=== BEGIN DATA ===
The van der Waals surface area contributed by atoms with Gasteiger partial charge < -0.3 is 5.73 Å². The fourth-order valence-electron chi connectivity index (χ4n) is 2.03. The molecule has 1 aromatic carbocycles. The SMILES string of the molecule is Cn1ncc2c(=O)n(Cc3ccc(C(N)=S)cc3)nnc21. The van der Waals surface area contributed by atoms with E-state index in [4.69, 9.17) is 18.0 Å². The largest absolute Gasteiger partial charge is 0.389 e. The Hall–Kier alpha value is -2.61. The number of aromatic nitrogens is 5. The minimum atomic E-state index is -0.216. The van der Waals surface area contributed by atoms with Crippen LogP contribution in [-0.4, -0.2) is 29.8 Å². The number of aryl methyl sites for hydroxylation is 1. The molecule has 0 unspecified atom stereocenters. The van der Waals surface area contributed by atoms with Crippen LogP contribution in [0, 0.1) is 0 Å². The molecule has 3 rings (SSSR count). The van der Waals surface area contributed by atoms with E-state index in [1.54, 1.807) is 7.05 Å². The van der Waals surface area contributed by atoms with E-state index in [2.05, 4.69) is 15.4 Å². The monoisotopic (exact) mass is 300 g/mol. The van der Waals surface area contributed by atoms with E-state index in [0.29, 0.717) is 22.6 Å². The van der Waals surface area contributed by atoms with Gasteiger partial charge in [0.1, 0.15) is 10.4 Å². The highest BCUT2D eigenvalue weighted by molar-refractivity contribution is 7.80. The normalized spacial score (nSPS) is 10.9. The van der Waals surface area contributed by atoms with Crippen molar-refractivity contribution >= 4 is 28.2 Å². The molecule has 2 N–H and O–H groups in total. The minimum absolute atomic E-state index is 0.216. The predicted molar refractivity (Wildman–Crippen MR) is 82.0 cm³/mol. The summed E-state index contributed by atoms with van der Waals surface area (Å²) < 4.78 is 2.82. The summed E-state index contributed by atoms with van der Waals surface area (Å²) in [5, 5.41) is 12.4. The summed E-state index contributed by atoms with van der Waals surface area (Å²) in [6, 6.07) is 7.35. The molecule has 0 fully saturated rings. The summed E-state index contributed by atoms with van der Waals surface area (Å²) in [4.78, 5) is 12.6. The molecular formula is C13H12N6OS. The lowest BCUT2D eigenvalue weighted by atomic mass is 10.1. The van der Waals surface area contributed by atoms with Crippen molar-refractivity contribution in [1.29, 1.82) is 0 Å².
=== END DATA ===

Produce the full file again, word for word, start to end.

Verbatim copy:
The van der Waals surface area contributed by atoms with Gasteiger partial charge < -0.3 is 5.73 Å². The fourth-order valence-electron chi connectivity index (χ4n) is 2.03. The molecule has 1 aromatic carbocycles. The SMILES string of the molecule is Cn1ncc2c(=O)n(Cc3ccc(C(N)=S)cc3)nnc21. The van der Waals surface area contributed by atoms with E-state index in [4.69, 9.17) is 18.0 Å². The largest absolute Gasteiger partial charge is 0.389 e. The Hall–Kier alpha value is -2.61. The number of aromatic nitrogens is 5. The minimum atomic E-state index is -0.216. The van der Waals surface area contributed by atoms with Crippen LogP contribution in [-0.4, -0.2) is 29.8 Å². The number of aryl methyl sites for hydroxylation is 1. The molecule has 0 unspecified atom stereocenters. The van der Waals surface area contributed by atoms with Crippen LogP contribution in [0, 0.1) is 0 Å². The molecule has 3 rings (SSSR count). The van der Waals surface area contributed by atoms with E-state index in [1.54, 1.807) is 7.05 Å². The van der Waals surface area contributed by atoms with E-state index in [2.05, 4.69) is 15.4 Å². The monoisotopic (exact) mass is 300 g/mol. The van der Waals surface area contributed by atoms with E-state index in [0.29, 0.717) is 22.6 Å². The van der Waals surface area contributed by atoms with Gasteiger partial charge in [0.1, 0.15) is 10.4 Å². The highest BCUT2D eigenvalue weighted by molar-refractivity contribution is 7.80. The normalized spacial score (nSPS) is 10.9. The van der Waals surface area contributed by atoms with Crippen molar-refractivity contribution >= 4 is 28.2 Å². The molecule has 2 N–H and O–H groups in total. The minimum absolute atomic E-state index is 0.216. The predicted molar refractivity (Wildman–Crippen MR) is 82.0 cm³/mol. The summed E-state index contributed by atoms with van der Waals surface area (Å²) < 4.78 is 2.82. The summed E-state index contributed by atoms with van der Waals surface area (Å²) in [5, 5.41) is 12.4. The summed E-state index contributed by atoms with van der Waals surface area (Å²) in [6, 6.07) is 7.35. The molecule has 0 fully saturated rings. The summed E-state index contributed by atoms with van der Waals surface area (Å²) in [4.78, 5) is 12.6. The molecular formula is C13H12N6OS. The lowest BCUT2D eigenvalue weighted by atomic mass is 10.1. The van der Waals surface area contributed by atoms with Crippen molar-refractivity contribution in [1.29, 1.82) is 0 Å².